Winner of our $250.00 gift card from Home Depot is Barb Falker-Crandall, Oakfield. Congratulation Barb! We would like to thank everyone who entered.
Homeowner FAQ #1: Why do I have water coming in on the floor where the basement walls and floor meet?
This is part of our series of frequently asked questions from homeowners.
Homeowner: Why do I have water coming in on the floor where the basement wall(s) and floor meet?
Waters Basement Services, Inc.: Water comes in on the basement floor where the basement wall(s) meet because your drain tile has become clogged and can no longer accept water. Usually, this will begin in the furthest corner from where your sump basin is installed.
There are many early homes built without any drain tile. In the 50’s and 60’s basement drain tile was made of clay. When sentiment and tree roots clog this type of tile it usually cannot be cleaned as it breaks very easily. Later, the use of black corrugated flex pipe was used. This type becomes plugged solid over time. When plugged, it is also hard to clean (or impossible to clean) as it punctures easily. Unfortunately, drain tile may have been installed improperly: not enough pitch to sump basin, or when the concrete floor was finished the concrete may have filled the drain tile. In these instances, the homeowner would need to have the drain tile replaced.
Homeowner: How would you fix it?
Waters Basement Services would replace the drain tile with a white perforated drain tile to collect the wall and floor water into the sump basin and then be pumped out of the basement. Clean outs would be installed in the drain tile to enable the drain tile to be cleaned. Drain tile should be cleaned at least once a year (or more often depending on your soil type). With the clean-outs the homeowner can clean their drain tile with a garden hose, or have us perform this service. Equally important is maintaining proper grading along the foundation, and the gutter downspout placement. You always want water to shed away from your home.
Drain tile is the most important ingredient in effective basement waterproofing. In order to operate properly, your drain tile needs to be free of debris that can build up over time. Basement floor drains work the same. They need to be free of debris and be able to flow out into the storm drain. When the storm drain becomes overwhelmed with storm water, this water will pour into your basement. You can have a back flow preventer installed or plug the floor drain, which prevents water from entering your basement when storm sewers become overwhelmed and cannot take water out.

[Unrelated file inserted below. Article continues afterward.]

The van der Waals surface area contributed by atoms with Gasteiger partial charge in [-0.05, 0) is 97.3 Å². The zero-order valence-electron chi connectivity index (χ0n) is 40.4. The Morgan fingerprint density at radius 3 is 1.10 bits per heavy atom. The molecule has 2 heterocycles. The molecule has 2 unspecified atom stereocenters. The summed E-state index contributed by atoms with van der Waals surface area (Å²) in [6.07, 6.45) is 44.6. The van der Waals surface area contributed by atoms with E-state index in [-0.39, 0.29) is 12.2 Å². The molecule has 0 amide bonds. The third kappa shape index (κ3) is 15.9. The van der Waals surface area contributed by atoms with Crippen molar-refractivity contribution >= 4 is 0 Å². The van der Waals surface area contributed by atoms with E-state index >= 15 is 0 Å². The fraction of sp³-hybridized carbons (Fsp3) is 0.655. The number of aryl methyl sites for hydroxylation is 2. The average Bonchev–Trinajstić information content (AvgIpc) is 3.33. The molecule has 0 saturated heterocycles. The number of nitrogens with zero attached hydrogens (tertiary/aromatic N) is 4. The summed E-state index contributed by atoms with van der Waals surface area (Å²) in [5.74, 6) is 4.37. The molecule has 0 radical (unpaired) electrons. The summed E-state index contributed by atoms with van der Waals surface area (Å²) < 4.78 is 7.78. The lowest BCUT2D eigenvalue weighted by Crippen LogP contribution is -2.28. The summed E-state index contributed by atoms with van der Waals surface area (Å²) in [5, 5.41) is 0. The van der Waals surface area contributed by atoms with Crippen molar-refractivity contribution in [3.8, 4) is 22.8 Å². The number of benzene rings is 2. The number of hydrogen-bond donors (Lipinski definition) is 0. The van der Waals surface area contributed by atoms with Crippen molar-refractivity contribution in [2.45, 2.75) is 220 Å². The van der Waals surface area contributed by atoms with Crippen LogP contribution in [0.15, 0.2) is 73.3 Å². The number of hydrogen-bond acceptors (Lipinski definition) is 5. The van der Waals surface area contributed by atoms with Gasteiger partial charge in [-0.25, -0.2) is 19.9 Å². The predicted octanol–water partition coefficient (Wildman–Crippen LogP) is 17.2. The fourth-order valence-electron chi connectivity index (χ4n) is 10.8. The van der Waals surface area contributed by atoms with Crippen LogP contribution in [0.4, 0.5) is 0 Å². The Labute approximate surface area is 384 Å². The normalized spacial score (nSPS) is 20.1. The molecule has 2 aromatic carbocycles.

Rising temperatures during spring when snow is deep and the ground is frozen resulting in fast snow melt can create free-flowing water. Snow melt and rain, when the ground is frozen, has nowhere to go, resulting in free-flowing water traveling along a path of least resistance. That path is often around a home’s foundation, which can lead to basement water problems. Here are a few common issues in the Spring for basements, and how Waters Basement Services solves these problems.
Roof drainage is a common cause of wet basements. Also, downspouts that discharge water directly at foundation walls frequently cause problems. A typical 2000-square-foot roof can produce almost 1200 gallons of water during just 1 inch of rainfall. Gutters and downspouts need to be free of debris, flow freely, and the downspout needs to empty away from basement foundation.
Waters Basement Services, Inc. installs gutter downspouts into an underground system (Lawn Scape Bubbler Pot). As water fills in the Lawn Scape Bubbler Pot, the holes in the bottom of the pot allow the water to drain onto stone. Drainage slots on top of the bubbler pot let standing water filter down into the ground. For more information on this process, check out our previous blog on protecting your foundation from damage with a lawn scape bubbler pot. Read on…
Every home with a sump pump should have a reliable backup sump pump system for peace of mind. In the event of a power disruption or primary pump / level control failure, it will assume the role as the primary pump, allowing time for the power to be restored or the primary pump to be repaired or replaced. But what kind of back-up sump pump is best for you? Here we compare the two most common back-up sump pumps: water and battery.
Water Backup Sump Pump
Water-driven sump pumps require no battery and need no electrical power. Instead, they use a home’s water pressure from incoming city water to create suction which pumps water out of the sump pit. Water back-up sump pumps can run indefinitely, as long as there is city water pressure coming to your home. The homeowner no longer has to worry about power outage lasting longer than their battery powered pump’s battery life. The water powered back-up sump pump system does not use any water until the primary system malfunctions or in the case of a power failure. Waters Basement Services, Inc. choice would be to use a Liberty Sump Jet Water Powered Back-up Pump.